So, contrary to what Lekota says - that the courts have had a final say on the matter in this regard - the judge only ruled on leadership, a point I will come to later.
So the interim interdict remains and still has to be heard based on Lekota's request or anticipated by myself - something I intend to do as soon as is practically possible.
Therefore, while the court has ruled on the legitimacy of the Bloemfontein leadership led by Lekota, it has made no ruling on my purported expulsion from Cope, a matter that still needs to be decided by the courts. In fact, the judge in his own way has accepted our proposition not to accept the shadow CNC of Lekota, but reinstating the Bloemfontein leadership which is inclusive of those of us who are currently kept out by him to prepare for an inclusive congress.
One of the issues often raised with me is: why in light of all the infighting in Cope do I not simply walk away from the party. There are a number of reasons why I have no intention of abandoning ship at this point in time.
Firstly, the issues have less to do with me and more to do with whether Cope will have internal democracy or will become a monarchy where the King or Queen rules until he or she departs from the land of the living.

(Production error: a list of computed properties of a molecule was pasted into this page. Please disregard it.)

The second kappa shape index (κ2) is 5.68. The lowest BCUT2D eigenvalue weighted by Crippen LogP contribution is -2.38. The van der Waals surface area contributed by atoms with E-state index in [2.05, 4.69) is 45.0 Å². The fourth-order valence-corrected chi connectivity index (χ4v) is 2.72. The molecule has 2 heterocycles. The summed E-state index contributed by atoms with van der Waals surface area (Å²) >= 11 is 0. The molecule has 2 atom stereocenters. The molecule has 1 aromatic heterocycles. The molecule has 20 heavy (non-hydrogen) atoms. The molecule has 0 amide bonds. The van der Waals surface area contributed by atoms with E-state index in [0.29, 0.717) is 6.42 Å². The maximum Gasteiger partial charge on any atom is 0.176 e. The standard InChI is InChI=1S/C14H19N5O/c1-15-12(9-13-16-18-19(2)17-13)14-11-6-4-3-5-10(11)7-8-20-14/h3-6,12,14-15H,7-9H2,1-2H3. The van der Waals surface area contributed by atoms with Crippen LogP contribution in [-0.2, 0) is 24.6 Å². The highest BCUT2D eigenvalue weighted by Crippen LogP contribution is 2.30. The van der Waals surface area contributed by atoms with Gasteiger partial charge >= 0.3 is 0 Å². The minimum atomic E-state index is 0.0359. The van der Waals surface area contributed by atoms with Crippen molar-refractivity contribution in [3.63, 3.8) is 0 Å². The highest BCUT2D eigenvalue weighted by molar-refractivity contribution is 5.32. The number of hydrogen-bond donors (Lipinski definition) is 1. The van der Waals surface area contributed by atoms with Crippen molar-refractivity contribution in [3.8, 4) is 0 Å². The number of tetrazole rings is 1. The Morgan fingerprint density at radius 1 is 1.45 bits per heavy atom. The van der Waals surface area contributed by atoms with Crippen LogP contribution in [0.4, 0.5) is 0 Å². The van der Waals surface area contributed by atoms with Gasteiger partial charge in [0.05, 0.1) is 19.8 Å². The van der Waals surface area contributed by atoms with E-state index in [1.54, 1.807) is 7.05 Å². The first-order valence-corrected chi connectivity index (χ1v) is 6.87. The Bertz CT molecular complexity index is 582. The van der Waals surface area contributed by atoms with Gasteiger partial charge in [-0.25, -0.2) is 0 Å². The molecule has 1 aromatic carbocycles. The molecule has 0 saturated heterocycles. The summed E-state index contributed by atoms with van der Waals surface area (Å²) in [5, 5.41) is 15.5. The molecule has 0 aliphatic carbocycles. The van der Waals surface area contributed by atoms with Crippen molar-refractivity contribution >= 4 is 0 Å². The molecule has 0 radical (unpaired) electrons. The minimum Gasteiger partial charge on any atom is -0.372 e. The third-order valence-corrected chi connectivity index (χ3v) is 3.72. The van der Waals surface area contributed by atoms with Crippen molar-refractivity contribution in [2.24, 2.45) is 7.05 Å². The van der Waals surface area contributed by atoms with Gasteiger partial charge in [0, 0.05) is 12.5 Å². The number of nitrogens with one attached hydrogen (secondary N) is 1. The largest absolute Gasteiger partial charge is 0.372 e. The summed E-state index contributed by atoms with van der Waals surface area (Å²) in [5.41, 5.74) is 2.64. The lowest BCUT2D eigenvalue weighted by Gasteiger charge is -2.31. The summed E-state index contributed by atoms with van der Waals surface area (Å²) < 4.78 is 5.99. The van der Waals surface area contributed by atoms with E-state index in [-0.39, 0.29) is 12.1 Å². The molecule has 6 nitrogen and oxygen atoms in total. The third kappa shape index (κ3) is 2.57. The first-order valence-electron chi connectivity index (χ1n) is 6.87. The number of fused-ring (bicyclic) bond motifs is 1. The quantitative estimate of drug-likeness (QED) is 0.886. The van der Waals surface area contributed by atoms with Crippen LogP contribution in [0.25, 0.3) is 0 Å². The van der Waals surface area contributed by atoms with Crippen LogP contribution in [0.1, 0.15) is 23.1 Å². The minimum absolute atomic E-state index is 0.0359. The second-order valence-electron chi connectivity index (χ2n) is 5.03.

In addition to the interim interdict against myself, a couple of provincial and national leaders duly elected have been replaced by Lekota even as the court has ruled that leadership can only be replaced through an election.
How do we say to South Africans we stand for democracy when we cannot practice democracy in our own organisation? Imagine what the outcry would be were President Zuma to go to court to remain at the helm even as the voters may have decided otherwise or his term of office had ended!
Lekota would be among those going to court to force Zuma to respect the Constitution. In the same way, I have all the intention of working with others even if I am ousted to ensure that the Cope constitution reigns supreme and the internal democracy becomes the hallmark of the organisation.
Secondly, the interim interdict was sought following my purported expulsion for stealing R20 million from the R20 million given to Cope by Parliament. I want to give Lekota the opportunity to place and prove the allegations in a court of law rather than make wild allegations from the rooftops. In any case, as proven in the case against Ms Hilda Ndude, Cope has no disciplinary procedures that could have been used against me, a fact confirmed by the Supreme Court of Appeal.
Just last week following the ruling of the SGHC, Lekota closed the Cope office in eThekwini where Lucky Gabela, the Cope member of the provincial legislature (MPL), operates from. The reason? To force Gabela to bow before him on something he refuses to do. Lekota is planning on replacing a number of MPLs from the Eastern Cape, Mpumalanga, KwaZulu Natal, Western Cape, Gauteng and North West for the same reason. A number of the people he seeks to replace are people who supported him in 2010, but who now oppose his authoritarian approach to matters of Cope.